The house seems only to have had one major remodel in its history — about 50 years ago. But of course many minor things could have been done to that floor over time without involving major house construction. All the evidence says that all three types of flooring — oak, fir (?), and pure crap — are original.

  5. Oliver
    Oliver April 9, 2011 7:35 am

    * Why would anybody put an oak floor and a fir (?) floor contiguous to each other?

    Possibly because they wanted the fir to show around the rug and oak was cheaper to use as a filler that would never show.

    Or the original owner did not use a rug. Many old homes have floors with two or more different woods used to create patterns.

    * And if you had to, why not put the better quality floor in the place where it’s going to show the most and bear the heaviest traffic?

    It is likely that fir is Douglas fir. Technically a softwood, it is as hard as oak and will wear similarly. Many folks think it prettier than oak.

    * And since you decided to put cheap wood in the living room, why didn’t you just go whole hog and do the entire floor with it?

    At the time the house was built, the fir might have been more expensive than the oak.

    * And since you decided to put those undistinguished rough planks right in the middle of the room, why the heck didn’t you put them right in the middle of the room? Did you guys not have measuring tapes back then? Not even rulers?

    It may have been offcentered to accommodate furniture around the perimeter, so that the rug would cover the actual space between the pieces.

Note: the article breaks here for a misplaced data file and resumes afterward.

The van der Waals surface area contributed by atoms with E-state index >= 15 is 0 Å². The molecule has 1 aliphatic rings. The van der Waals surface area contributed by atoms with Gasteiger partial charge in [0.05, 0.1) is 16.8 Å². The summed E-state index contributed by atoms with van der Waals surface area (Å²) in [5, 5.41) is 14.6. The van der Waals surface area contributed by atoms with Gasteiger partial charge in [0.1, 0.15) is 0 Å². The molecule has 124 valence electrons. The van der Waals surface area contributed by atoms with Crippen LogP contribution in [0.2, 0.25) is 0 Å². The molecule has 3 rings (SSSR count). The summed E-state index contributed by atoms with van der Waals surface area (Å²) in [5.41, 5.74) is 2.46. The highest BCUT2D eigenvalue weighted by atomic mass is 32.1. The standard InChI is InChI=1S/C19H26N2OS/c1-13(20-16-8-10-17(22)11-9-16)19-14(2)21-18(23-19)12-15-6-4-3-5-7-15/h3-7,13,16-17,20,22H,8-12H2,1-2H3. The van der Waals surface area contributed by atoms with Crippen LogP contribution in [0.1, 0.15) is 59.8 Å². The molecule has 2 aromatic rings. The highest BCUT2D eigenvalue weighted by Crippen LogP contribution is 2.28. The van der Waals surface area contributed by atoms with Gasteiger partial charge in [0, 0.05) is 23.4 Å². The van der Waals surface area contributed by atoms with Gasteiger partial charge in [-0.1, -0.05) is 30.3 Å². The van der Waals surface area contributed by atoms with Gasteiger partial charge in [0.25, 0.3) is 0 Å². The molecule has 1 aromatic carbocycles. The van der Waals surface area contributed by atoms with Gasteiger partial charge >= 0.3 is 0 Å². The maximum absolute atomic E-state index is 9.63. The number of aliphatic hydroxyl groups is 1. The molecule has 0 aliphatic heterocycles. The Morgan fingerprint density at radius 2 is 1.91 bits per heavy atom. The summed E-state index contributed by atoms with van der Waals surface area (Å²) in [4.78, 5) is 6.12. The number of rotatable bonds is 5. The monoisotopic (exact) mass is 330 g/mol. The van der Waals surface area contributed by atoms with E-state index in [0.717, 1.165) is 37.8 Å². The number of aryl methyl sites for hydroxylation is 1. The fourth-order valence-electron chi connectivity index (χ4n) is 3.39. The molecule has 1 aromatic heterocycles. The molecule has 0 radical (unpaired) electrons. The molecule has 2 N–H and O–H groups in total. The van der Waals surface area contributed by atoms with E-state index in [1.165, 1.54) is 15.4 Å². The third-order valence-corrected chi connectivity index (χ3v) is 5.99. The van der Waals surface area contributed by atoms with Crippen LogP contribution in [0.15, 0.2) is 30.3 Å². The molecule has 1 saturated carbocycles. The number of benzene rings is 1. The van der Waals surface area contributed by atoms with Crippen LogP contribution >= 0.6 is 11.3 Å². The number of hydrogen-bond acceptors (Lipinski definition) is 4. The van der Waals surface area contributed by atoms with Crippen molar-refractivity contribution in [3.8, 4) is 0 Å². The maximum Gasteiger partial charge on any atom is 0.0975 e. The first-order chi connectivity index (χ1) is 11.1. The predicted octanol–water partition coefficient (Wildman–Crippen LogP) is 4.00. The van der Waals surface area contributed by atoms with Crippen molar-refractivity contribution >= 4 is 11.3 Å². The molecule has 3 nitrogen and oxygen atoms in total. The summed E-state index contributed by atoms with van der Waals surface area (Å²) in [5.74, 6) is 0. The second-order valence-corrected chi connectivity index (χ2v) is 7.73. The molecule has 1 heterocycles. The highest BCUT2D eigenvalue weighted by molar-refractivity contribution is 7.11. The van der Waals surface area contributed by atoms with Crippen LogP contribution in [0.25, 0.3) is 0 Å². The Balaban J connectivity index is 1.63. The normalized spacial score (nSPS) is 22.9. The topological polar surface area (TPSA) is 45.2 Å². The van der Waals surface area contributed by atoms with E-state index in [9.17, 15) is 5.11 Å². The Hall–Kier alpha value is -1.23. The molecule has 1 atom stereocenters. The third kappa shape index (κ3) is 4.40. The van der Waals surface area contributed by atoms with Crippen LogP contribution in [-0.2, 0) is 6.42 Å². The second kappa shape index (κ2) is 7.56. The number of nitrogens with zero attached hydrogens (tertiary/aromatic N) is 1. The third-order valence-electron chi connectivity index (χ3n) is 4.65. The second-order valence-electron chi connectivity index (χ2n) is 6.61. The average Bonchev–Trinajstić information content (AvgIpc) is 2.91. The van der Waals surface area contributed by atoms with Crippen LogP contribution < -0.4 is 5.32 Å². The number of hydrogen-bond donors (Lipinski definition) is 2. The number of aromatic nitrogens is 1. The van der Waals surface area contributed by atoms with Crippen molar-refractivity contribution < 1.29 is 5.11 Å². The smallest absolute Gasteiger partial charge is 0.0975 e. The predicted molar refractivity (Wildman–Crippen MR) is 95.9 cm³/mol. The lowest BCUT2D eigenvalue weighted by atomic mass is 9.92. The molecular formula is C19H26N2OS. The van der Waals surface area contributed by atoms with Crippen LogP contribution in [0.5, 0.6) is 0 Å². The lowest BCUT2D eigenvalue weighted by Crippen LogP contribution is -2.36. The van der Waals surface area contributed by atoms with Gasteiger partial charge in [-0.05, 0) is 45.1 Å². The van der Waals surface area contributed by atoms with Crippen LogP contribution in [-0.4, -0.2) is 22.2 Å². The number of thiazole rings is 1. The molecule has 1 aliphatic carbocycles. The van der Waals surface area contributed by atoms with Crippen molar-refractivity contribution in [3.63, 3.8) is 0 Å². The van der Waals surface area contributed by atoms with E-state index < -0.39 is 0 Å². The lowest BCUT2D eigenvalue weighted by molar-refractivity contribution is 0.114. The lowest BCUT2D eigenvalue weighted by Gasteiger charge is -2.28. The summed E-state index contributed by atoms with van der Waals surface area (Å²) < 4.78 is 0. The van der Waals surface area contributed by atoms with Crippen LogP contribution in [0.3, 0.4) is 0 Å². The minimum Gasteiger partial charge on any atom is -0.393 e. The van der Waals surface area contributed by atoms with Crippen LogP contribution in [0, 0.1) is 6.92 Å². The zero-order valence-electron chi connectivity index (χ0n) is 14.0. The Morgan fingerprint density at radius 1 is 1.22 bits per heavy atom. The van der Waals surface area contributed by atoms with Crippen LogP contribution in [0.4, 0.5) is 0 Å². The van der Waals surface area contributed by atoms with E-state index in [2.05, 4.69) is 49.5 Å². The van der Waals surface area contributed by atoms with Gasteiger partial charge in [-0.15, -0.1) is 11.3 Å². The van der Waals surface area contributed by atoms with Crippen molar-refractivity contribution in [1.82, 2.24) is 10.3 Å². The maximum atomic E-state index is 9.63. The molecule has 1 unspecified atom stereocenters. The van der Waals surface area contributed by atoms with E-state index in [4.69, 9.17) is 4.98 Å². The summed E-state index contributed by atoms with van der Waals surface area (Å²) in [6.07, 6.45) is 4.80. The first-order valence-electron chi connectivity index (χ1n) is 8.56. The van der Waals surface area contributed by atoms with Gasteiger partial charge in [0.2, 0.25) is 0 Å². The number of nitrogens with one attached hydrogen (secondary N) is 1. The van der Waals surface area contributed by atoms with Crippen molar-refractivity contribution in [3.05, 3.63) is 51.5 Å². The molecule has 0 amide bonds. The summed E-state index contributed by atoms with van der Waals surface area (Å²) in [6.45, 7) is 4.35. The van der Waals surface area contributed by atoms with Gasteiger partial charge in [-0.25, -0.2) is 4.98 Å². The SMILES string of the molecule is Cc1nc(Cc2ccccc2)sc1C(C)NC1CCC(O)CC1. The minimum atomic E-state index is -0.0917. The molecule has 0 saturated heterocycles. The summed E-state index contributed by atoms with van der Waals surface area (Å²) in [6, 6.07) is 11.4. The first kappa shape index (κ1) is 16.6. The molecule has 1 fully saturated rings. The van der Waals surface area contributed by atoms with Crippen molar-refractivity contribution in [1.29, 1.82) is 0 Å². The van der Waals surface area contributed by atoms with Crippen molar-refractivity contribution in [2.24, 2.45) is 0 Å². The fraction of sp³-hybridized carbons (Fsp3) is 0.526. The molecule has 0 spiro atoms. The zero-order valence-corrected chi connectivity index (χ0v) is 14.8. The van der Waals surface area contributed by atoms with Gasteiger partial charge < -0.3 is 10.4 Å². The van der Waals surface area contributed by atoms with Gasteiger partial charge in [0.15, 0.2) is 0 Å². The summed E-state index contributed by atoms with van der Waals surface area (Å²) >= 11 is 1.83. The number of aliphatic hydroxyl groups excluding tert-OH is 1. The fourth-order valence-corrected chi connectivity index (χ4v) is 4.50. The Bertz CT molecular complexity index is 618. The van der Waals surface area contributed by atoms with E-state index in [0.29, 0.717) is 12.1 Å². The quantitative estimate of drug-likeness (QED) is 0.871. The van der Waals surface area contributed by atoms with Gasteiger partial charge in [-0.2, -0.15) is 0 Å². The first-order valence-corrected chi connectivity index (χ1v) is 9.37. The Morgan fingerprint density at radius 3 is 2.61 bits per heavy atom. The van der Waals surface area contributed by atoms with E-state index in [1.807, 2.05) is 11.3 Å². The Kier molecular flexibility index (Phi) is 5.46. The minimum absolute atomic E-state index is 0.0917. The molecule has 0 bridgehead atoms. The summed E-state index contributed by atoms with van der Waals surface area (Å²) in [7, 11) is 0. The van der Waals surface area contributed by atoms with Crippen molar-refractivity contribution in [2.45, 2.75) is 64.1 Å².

* And finally … finally, you malign spirits off there in the void … what possessed you to put a giant freaking hole smack in the middle of my beautiful floor???

    If you have a cellar, that big square hole was almost certainly to allow heat from an old wood or coal stove to rise naturally or from an old hot air system. Probably the latter given the sheet metal lining. The good news is that they can be patched with matching wood and, if done right and the floor refinished, will be very hard to spot unless you look for it.

    If it were my floor, I’d patch the hole, sand the whole floor as lightly as possible to get it all to bare wood, then apply three or four coats of oil-based polyurethane.

    As an option, you could think about using a stain to darken the oak to better match the fir. Or even just stain a one- or two-board width band around the outside of the oak to transition from the bare fir to the bare oak.

    Another thought – if that is not Douglas fir and is relatively soft, then it may have been used around the outside because it would get little traffic with the furniture in place. Doorways between rooms may well have had small rugs to connect the larger ones in the rooms.

  6. Guffaw
    Guffaw April 9, 2011 8:38 am

    I used to live in a home who’s previous occupant was a plumber. There were always plumbing ‘issues’ I’m no plumber, myself, but, it was as if his name was Rube Goldberg!
    One never knows what’s underneath.

  7. EN
    EN April 9, 2011 9:56 am

    First of “well casing” is my guess also. the next thing is I would explore the basement before I did another thing. It will tell you more about an old house then anything on top. Good luck.

  8. Jim B.
    Jim B. April 9, 2011 12:03 pm